[Ppnews] Eye on ELF: Were eco-radicals illegally wire-tapped?

Political Prisoner News ppnews at freedomarchives.org
Thu Sep 7 18:04:06 EDT 2006


Eugene Weekly 9-7-06

Eye on ELF
Were eco-radicals illegally wire-tapped?

On Aug. 22, federal judge Ann Aiken demanded to 
know whether the government used National 
Security Agency (NSA) surveillance to indict 
three eco-sabotage defendants. Just a week 
earlier, a federal judge in Detroit had ruled NSA 
surveillance illegal on the grounds that it 
violates the Fourth Amendment freedom from 
unreasonable search and seizure. If it's found 
that warrantless wiretapping was used to indict 
the eco-tage defendants, the entire case could be thrown out.

With the high-profile prosecution of 14 radical 
environmentalists for a slew of eco-sabotage acts 
across the West between 1996 and 2001, the 
federal government broadened the definition of 
"terrorist" to include members of the Earth 
Liberation Front and Animal Liberation Front, 
monkeywrenchers who like to set wild horses free 
and burn SUVs in defense of the planet. Although 
the eco-tage defendants haven't been charged with 
terrorism per se, prosecutors' frequent use of 
the label has given them access to 
counter-terrorism tools such as the Joint 
Terrorism Task Force, "enhanced" sentences and gobs of taxpayer money.

It's a perplexing juxtaposition, the linking of 
relatively angsty, environmentally-motivated 
sabotage — namely, a string of arsons that harmed 
no living being but caused millions of dollars in 
property damage — with murderous, Osama-style 
acts of terrorism. The latter threat has given 
the FBI a $1.2 billion annual domestic 
counter-terrorism budget and expanded powers to 
tap American citizens' phones and read their 
emails without warrants. But rather than 
apprehending real domestic terrorists such as 
Mohammad Atta, the FBI has produced a dozen-odd 
disgruntled green anarchists. Which raises the 
question: Should constitutionally dubious 
counter-terrorism tools be used on domestic dissidents?

Judge Aiken's ruling stems from a joint discovery 
motion made by defense attorneys last March, 
asking the government to hand over all 
information related to the indictments of Daniel 
McGowan, Darren Thurston and Jonathan Paul —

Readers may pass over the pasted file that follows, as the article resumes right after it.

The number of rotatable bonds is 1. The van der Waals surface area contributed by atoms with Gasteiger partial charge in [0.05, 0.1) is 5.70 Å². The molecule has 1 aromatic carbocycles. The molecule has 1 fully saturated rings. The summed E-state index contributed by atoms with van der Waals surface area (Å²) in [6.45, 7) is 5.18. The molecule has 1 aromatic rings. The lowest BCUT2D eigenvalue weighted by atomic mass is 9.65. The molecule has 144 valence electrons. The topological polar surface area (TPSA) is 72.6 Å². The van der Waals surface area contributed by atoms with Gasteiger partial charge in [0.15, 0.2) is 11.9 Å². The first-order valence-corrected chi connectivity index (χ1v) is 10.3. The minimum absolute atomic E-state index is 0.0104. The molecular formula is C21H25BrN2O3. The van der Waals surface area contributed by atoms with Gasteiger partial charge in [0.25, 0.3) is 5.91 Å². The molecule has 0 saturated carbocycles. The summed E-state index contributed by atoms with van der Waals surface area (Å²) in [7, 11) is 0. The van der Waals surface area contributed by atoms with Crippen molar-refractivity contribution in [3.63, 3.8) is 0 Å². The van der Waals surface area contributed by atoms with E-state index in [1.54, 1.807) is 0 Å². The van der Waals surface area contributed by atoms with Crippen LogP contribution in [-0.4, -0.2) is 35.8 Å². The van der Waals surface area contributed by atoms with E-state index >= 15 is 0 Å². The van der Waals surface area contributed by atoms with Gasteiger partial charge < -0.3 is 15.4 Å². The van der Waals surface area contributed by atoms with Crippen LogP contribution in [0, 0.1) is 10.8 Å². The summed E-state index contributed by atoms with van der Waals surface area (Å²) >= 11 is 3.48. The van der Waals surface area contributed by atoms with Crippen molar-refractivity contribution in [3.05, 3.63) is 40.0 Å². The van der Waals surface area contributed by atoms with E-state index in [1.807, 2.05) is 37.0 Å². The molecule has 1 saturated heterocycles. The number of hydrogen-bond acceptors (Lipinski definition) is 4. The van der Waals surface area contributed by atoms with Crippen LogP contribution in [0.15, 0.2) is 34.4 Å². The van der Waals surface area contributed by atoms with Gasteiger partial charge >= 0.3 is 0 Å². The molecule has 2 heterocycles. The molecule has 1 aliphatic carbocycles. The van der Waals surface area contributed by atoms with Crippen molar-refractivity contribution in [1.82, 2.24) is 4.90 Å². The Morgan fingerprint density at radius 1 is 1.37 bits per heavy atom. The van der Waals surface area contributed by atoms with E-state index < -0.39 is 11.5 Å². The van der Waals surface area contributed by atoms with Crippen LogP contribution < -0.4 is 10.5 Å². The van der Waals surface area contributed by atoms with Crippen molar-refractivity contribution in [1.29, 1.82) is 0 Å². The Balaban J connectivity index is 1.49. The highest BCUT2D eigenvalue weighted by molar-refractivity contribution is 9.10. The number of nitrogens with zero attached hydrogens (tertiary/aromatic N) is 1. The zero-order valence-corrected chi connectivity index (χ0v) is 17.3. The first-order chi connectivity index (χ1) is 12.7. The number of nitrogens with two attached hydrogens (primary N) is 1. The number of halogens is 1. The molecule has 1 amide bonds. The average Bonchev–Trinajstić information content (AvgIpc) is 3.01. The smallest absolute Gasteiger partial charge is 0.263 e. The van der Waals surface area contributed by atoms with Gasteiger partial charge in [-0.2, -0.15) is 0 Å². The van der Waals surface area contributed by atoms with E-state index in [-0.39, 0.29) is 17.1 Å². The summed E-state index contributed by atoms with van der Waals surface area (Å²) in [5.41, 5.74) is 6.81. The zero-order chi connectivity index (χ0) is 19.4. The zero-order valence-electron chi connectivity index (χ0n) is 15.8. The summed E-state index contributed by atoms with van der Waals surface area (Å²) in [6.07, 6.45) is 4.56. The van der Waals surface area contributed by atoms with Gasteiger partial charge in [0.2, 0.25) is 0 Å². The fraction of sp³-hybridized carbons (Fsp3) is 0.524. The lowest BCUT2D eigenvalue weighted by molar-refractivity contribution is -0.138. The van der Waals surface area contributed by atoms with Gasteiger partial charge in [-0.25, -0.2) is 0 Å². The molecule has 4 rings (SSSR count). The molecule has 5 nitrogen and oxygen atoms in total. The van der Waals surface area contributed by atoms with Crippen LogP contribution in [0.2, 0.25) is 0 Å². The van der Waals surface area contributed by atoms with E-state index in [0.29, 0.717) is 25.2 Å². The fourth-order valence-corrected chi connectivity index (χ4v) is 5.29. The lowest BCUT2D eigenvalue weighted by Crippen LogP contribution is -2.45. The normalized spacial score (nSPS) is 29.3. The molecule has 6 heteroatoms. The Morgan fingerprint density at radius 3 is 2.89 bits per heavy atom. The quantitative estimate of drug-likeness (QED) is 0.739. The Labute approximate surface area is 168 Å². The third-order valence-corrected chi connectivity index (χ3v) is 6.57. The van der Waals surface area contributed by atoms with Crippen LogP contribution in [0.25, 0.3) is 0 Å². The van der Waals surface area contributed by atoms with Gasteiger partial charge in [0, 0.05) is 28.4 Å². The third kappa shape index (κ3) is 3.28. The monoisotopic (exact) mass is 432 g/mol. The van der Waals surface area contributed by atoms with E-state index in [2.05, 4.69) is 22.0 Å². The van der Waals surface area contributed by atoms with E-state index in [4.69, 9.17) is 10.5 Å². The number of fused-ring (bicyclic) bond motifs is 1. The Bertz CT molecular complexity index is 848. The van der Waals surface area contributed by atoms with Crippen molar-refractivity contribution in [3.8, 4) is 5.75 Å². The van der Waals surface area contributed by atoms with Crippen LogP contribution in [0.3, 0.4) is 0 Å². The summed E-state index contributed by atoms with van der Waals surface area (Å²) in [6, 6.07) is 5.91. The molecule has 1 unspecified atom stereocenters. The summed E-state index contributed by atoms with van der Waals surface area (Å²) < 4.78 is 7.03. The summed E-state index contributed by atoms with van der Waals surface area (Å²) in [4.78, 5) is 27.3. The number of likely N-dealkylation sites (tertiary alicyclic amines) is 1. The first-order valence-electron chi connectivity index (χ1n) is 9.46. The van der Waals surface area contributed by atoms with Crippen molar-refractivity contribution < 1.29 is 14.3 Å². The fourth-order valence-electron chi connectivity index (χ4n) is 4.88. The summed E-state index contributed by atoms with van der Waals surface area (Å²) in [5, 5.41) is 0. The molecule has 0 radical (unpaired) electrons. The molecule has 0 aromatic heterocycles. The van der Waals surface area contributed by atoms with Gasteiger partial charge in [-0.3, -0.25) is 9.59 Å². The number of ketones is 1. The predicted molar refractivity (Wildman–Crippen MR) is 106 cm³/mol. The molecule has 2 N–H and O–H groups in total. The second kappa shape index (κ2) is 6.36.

including any information obtained by NSA surveillance.

Government prosecutors responded in early August, 
claiming that they had been diligent in handing 
over the discovery records — some 28,000 pages of 
documents, 71 CDs (likely recordings made by 
snitches with wires), four DVDs and three 
videotapes. But they hedged the request for 
information obtained by NSA surveillance.

"[T]he government can state with certainty that 
no information or material in the possession of 
the prosecution team in this case was obtained 
under the Foreign Intelligence Surveillance Act 
(FISA) or by the National Security Agency (NSA)," prosecutors stated.

Those words — "in the possession of the 
prosecution" — are heavy qualifiers, leaving the 
defense team to wonder if an agency other than 
the U.S. Attorney's Office, such as the FBI or 
the NSA, has used material obtained by illegal 
surveillance to nab the alleged eco-saboteurs.
The prosecutors admit that even if their leads 
had sprouted from illegal surveillance, they 
wouldn't know it. "[T]he government attorneys 
prosecuting this case do not have the proper 
clearance or access to obtain FISA and NSA 
information, so they cannot simply call NSA or 
FISA-related agencies and confirm that the 
requested information does not exist," they wrote.

"[T]he court should neither intervene nor order 
further search for or delivery of materials," the response concluded.

But Judge Aiken disagreed. At an Aug. 22 hearing 
in Eugene, she told prosecutors that they would 
need to provide an updated response to the 
defense's discovery request by Sept. 12, 
addressing the defense team's question: Was 
warrantless NSA or FISA surveillance used in this case?
The prosecution balked. "I've been working on 
this case for 10 years," federal prosecutor 
Stephen Peifer told Aiken, "and the term FISA has never come up."

"To you," Aiken clarified pointedly.

Defense attorney Amanda Lee, representing Daniel 
McGowan, said she wasn't surprised that the 
prosecution was pleading ignorance. "That's to be 
expected," she said. "The very idea of the NSA 
program is that very few people know about it."

Lee said that prosecutors can't use material 
illegally obtained by warrantless wiretapping in 
court. "But that doesn't mean we aren't entitled 
to full disclosure of it," she said. "It could 
have played a role in their investigation, and if so, we need to know that."

Asked if the prosecution has accepted any 
evidence from the FBI without questioning its 
source, Peifer replied: "We know the source of 
 but as a local prosecutor, I don't 
get involved in NSA issues 
 and so I'm not in a 
position to answer that question."

Judge Aiken clearly asked prosecutors to find out 
whether warrantless wiretapping was used to build 
a case against the defendants. But Peifer 
wouldn't confirm that, saying only, "She's 
ordering us to respond to the request that was filed."

Lee doubts that the prosecution will follow 
Aiken's order in good faith. "I came away with 
the distinct impression that their plan is to 
submit further briefing about why they don't have 
to tell us anything," she said.

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